Understanding ChatGPT: How ChatGPT Works

18 Minute Read

This chatbot is a champion. It can talk like a human. It uses tricks to make its responses sound natural. Want to know more? Just click here!


You’ve no doubt read about OpenAIs latest groundbreaking technology and how it’s been whipping the internet into a frenzy.


We’re talking about ChatGPT (Generative Pre-trained Transformer) of course.


The sentient-like chatbot that will steal your job, write your college papers and reject the notion that Christoper Colombus arrived in America circa 2015 (wait, what?).


In this article, we’ll examine some of the science behind this sophisticated AI to let you know how ChatGPT actually works and tackles a big Range of Tasks.


Don’t worry, we’ll keep it as human-friendly as possible!



1. What does chatGPT stand for? 

2. Large Language Model: what does it mean? 

3. Supervised vs. unsupervisd learning in AI 

4. RHLF model: what is it? 

5. How chatGPT works in practice

6. Conclusion 

7. FAQs


What Does ChatGPT Stand For?

To truly comprehend the intricacies of ChatGPT, we must first uncover the meaning behind its name. So, let's dive into the acronym and decode it together.


  • The "Chat” component refers to the chatbot itself - the virtual assistant responding to your input sentence.
  • The “Generative” component refers to the AI’s ability to generate natural-sounding human text.
  • The “Pre-trained” component refers to all of the text datasets that have been fed into the model.

    In ChatGPT’s case, this is reportedly around 45TB worth of data, including books and texts, which roughly equates to one million feet of bookshelf space.

    Think about how you might study for a test by reading a few books before sitting an exam, the “training” is kind of like that.
  • The “Transformer” component refers to the machine learning architecture that the model is based on. Transformers use previous data (inputs) to understand the context and then make predictions for the output based on this.


When we bring this all together we get ChatGPT.


Now, it’s worth noting that all of this fancy technology was implemented in GPT-3, the model that ChatGPT is built on.


The evolutionary jump that separates Chat from its predecessors is the inclusion of Reinforcement Learning from Human Feedback (RLHF) combined with Supervised Learning (more on these later).



ChatGPT is a Large Language Model, What Does That Mean?


LLM how it works


Large Language Models (LLMs) at their very basic level are fed massive amounts of data, passed through the transformer architecture with the final goal of predicting what word will come next in a sequence of words.


The sophistication and accuracy of these predictions are influenced by how much data, and how many parameters (the number of factors it considers before making a decision) the model has.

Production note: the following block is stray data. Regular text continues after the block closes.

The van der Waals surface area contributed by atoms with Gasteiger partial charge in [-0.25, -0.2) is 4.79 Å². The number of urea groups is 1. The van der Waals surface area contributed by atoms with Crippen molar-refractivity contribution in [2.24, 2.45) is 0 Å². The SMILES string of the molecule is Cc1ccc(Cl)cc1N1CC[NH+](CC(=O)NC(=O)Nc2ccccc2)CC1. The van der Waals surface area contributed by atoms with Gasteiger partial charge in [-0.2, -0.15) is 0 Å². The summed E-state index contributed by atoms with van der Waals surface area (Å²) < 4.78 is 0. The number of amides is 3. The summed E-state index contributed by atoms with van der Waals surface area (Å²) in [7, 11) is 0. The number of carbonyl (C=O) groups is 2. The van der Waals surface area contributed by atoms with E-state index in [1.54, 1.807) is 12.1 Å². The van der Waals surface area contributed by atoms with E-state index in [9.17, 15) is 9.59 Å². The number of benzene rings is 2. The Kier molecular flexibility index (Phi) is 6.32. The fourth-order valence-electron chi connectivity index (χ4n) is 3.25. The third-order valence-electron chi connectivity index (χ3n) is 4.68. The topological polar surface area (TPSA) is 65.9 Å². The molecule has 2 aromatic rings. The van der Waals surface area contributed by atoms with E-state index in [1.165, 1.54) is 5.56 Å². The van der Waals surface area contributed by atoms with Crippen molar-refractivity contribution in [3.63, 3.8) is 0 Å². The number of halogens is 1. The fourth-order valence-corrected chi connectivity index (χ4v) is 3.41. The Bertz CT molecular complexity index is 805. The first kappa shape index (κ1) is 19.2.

Pretty much the same as how humans think!


How many parameters does ChatGPT have we hear you ask… 1.3 billion.


The vast amount of data and parameters the model is “trained” with is what makes its computational potency so incredible.


It knows a lot and therefore can produce more complex and accurate answers to user prompts.


What this means for ChatGPT users is that when they ask the AI to do something, ChatGPT will answer your query with an unprecedented level of detail that reads like natural human language.


Whether that’s answering a question, writing code, composing a marketing email headline or a romantic poem.  



Supervised vs Unsupervised learning in AI

As we established earlier, ChatGPT is an iteration of the original GPT-3 model which is a fine-tuned version of previous models.


What made GPT-3 model and similar AI models so successful was how they combined supervised learning process and reinforcement learning with human feedback.


When we talk about AI pre-training process, it refers to these two common approaches: supervised and unsupervised learning.


Supervised learning refers to the process of training a model using training datasets that map an input to a corresponding output. Humans are involved in this process to label data.


Because the data is labelled, the model understands that specific prompts link to specific responses.


All of this data forms a neural network architecture which acts like our human brain, but made of artificial neurons.


Within the network are all of the digital pathways that an AI travels across to find answers to questions.


Let’s use a customer service chatbot as an example of supervised learning in action:


When you visit a website, give it a few seconds and a chatbox will pop up in the corner of the screen.


These helpful chatbots are used to save the company time and resources while helping customers get answers quickly and resolve a wide range of issues.


When you engage in a conversation with the chatbot, you’re witnessing supervised learning in real-time.


You ask a question (human input) and the chatbot gives relevant response (output) using the data it's been trained with.


For example, you might ask:

- “What are your returns policies?” and the chatbot will respond with something like

- “We operate a 30-day no-hassle returns policy. You can find out more about how to return your purchase using this link.”


The chatbot has been taught that ‘X’ question equals ‘X’ answer.


Cute Droids talking to each other


Now imagine this principle being scaled to millions of inputs and outputs.


It would be a colossal undertaking for a human to train an AI on every conceivable input and outcome that may arise from a user prompt.


That’s where unsupervised learning comes in and also what makes ChatGPT so special.